‘We Knew of Vulnerable Portsmouth Migrants Without Cash Walking up the M275 to Report to Fareham Police Station’: An Interview with Malcolm Little Pt II

Covid-19 Community Reporter Paris Ali-Pilling interviews Malcolm Little, Refugee Support Service Manager for the British Red Cross Portsmouth based Hants & Surrey service. In part two of a two-part series, Malcolm explains the financial impact to refugees and asylum seekers, the main challenges facing them in the immigration system and the improvements he would like to see in the future. Read part I here. Transcribed by Angela Cheverton.

Paris: You briefly mentioned finances in part one, what financial impact has the pandemic had on your clients in regard to those with no recourse to public funds (NRPF)?

Malcolm: Asylum seekers are here legally seeking the UK’s protection. They get an asylum support allowance of £39.60 per person per week, although some will not be able to access this in cash form (we’d also hoped the Home Office would increase support rates by £20 per week, in line with the Universal Credit payment increase made to in response to additional costs people face as a result of covid).

Yet other vulnerable migrants will have NRPF [no recourse to public funds] conditions and no cash at all, but still be required to Report to Fareham Police station (sensibly this requirement has ceased during the lock-down). During the pandemic those with children will have noticed increased family food costs, and not just because they’re no longer getting free school meals. Others with NRPF previously may have found that temporary local authority accommodation provision has been good for them.

But that will likely come to an end at some point and it won’t be a pleasant experience for everyone. I don’t know exactly how all of this would have affected the city’s migrant population because we’ve not yet surveyed these people in detail, but anecdotally it will have been very tough. Some who were sofa-surfing will have felt pressure to move on because of the social isolation and other issues.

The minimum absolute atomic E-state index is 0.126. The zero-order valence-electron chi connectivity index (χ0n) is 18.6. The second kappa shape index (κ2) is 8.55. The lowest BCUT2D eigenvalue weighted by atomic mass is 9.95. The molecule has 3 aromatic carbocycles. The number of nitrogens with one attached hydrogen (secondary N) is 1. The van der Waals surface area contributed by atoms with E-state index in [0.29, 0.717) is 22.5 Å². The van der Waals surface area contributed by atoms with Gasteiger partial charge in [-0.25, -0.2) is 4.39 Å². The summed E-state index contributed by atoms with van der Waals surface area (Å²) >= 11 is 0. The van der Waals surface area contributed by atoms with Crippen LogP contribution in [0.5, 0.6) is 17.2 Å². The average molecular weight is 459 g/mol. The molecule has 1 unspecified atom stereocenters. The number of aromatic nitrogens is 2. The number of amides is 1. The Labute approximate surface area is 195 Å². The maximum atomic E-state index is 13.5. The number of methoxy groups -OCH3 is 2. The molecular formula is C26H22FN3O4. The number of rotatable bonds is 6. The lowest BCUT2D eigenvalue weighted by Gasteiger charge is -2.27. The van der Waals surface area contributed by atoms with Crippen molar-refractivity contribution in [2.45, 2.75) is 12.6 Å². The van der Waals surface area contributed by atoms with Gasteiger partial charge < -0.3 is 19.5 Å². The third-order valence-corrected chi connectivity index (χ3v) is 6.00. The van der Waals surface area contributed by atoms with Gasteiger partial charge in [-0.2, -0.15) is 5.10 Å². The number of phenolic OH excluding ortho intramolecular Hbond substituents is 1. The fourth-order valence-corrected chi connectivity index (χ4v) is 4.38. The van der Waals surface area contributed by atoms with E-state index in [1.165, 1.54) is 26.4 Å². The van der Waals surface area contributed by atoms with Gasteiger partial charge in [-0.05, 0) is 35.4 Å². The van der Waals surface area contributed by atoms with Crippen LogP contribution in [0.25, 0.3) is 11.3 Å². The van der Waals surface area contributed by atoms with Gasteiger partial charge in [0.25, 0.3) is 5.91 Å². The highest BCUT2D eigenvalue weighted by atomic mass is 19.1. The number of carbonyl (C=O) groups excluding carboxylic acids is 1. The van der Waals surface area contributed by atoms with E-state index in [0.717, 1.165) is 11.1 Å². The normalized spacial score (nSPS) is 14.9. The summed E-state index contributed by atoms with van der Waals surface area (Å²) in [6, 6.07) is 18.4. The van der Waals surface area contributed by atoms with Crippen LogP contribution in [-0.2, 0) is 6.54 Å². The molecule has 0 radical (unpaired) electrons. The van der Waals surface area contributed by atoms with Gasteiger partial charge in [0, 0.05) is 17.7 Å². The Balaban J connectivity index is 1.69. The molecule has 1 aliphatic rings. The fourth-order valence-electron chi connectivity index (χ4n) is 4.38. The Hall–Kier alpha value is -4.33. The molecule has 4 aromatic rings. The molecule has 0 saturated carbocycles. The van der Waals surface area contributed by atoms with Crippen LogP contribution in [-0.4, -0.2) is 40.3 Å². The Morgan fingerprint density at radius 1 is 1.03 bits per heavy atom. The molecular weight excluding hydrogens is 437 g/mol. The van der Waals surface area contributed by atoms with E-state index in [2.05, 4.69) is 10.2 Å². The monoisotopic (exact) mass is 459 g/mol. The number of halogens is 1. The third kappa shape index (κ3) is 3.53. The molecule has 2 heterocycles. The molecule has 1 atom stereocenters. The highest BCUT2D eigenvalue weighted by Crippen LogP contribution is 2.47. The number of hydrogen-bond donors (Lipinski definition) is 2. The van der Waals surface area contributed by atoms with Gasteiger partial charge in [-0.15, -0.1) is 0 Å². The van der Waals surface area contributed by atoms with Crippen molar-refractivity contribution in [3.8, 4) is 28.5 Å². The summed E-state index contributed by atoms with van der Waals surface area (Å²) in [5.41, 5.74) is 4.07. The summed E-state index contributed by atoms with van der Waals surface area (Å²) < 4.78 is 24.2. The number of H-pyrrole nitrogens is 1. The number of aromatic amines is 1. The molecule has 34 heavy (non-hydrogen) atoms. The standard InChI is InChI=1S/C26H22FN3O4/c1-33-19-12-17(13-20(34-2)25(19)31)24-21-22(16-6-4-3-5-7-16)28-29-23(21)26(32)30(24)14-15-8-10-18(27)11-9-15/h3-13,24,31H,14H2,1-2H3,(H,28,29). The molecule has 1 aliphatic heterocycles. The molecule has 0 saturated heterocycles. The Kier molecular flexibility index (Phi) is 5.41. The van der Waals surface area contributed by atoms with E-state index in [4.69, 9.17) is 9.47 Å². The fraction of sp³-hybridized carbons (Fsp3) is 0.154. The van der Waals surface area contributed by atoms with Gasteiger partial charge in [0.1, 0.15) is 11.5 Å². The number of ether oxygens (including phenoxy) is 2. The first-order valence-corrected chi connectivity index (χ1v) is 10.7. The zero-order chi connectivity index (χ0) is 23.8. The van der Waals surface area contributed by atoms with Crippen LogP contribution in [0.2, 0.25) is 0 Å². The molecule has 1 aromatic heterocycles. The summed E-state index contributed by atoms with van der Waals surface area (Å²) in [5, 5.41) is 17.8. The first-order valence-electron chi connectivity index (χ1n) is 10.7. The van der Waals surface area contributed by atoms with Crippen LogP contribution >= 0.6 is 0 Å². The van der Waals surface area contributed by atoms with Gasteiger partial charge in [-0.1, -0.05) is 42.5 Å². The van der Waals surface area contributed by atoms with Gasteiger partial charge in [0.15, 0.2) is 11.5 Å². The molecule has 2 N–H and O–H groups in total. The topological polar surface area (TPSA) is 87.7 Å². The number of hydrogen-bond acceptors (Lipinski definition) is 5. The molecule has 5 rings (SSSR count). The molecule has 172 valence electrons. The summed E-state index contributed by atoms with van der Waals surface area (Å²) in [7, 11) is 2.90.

Have you noticed that there’s specific impacts on the children of families of your clients?

Those that have school places would have missed their school buddies for sure. And they would have felt it hard. If you’re in a small apartment without a garden, then it would have been more difficult. With partners we’ve done what we can as discussed already to provide some IT support, artistic resources and other means to help them to educate and give their children improved access, but without getting into libraries and schools, it will have been really challenging. We don’t have a huge number of school aged migrant children in Portsmouth, but for those we do have, it can’t have been easy.

What are the main challenges facing migrant families, trying to work through the immigration system, how would you like to see it improved?

Well, there are a couple of things here. A number of people believe, as do I, that asylum seekers who have been here six months waiting for a Home Office decision, should be given permission to work. So, if you come here to legitimately claim asylum and protection, it makes humanitarian and logical sense to allow employment, because it would massively improve mental health and resilience, and it means that they can offer something back and pay taxes (which they want to do).